NEWS | Aug. 16, 2019

Girl Scouts gain awareness of Air Force operations

By Sabrina Fine 502d Air Base Wing Public Affairs

They didn’t come to sell cookies. They came to see action.

Girl Scouts of South West Texas Troop 367 and their mothers witnessed a military working dog demonstration at the 902nd Security Forces Squadron kennel, visited the 902nd Civil Engineer Squadron Fire Department, and toured the static aircraft display on Joint Base San Antonio-Randolph Aug. 9.

“We have a lot of extended family that were in the Navy,” said Sarah Terry, a troop leader. “I have deep admiration and gratitude for our military for keeping us safe, but people don’t think about it on a daily basis until they go do something like the tour we did.”

Tech. Sgt. Pedro Escobar, 902nd SFS kennel master, put working dogs Sidra and Marco through aid, patrol and detection abilities.

“It’s important to show what we are capable of,” he said. “We are constantly vigilant and patrolling with our MWDs. We are able to stop any adversaries that threaten our installation or the United States.”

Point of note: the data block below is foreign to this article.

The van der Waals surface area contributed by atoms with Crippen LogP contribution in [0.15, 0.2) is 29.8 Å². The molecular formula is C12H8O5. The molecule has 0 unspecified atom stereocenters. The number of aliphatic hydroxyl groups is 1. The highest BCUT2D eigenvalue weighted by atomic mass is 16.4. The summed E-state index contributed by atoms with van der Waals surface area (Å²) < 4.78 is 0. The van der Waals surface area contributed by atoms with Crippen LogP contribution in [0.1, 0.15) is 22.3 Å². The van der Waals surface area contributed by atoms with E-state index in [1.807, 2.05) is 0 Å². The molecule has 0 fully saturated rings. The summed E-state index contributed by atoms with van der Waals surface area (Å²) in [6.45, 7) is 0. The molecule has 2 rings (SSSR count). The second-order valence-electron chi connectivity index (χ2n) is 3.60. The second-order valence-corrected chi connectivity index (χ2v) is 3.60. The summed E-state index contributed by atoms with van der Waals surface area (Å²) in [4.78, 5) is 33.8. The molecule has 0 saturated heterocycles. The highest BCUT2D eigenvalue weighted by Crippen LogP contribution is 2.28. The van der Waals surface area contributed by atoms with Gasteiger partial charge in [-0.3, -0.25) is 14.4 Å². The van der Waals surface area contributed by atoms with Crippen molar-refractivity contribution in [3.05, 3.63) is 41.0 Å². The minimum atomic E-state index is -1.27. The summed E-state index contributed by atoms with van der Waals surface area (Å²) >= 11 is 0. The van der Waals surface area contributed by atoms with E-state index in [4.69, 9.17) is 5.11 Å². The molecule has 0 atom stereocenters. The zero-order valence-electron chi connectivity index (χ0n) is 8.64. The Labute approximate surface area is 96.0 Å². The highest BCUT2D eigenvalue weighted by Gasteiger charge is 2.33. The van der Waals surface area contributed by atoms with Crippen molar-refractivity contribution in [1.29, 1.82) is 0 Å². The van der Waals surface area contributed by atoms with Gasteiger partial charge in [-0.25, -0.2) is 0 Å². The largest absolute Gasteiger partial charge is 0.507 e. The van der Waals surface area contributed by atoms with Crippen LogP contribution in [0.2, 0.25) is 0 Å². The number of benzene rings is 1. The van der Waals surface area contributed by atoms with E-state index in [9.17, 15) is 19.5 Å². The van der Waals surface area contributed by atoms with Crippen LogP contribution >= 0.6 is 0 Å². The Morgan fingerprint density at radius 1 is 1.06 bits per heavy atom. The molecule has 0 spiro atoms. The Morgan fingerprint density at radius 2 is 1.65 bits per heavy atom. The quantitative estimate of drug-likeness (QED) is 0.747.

Next, the troop arrived at the fire station where the group learned about lifesaving tools firefighters use to extract victims out of entangled vehicles during an emergency.

“This shows everybody what we use and what we do, it gives them more of an understanding and makes them less afraid,” said Staff Sgt. Brandon Cotham, a 902nd CES crew chief.

The crowd cheered as Airman 1st Class Daniel Sanchez raced to don firefighting gear within one minute, to demonstrate how fast they must respond after receiving an emergency call.

When the girls saw the fire station kitchen, one asked “why?”

“We have a kitchen because we are on duty 24 hours a day,” Cotham said.

Terry thought the fire engine was a “big hit.”

“It was so cool to go in the fire engine and see the way they can go into aircraft if the aircraft are ever on fire,” she said.

The tour ended with a walk through the static aircraft display and a request for the troop to return with more girls.

Terry said the girls asked many questions on their ride home.

“They were just amazed that the military did so many different things,” she said.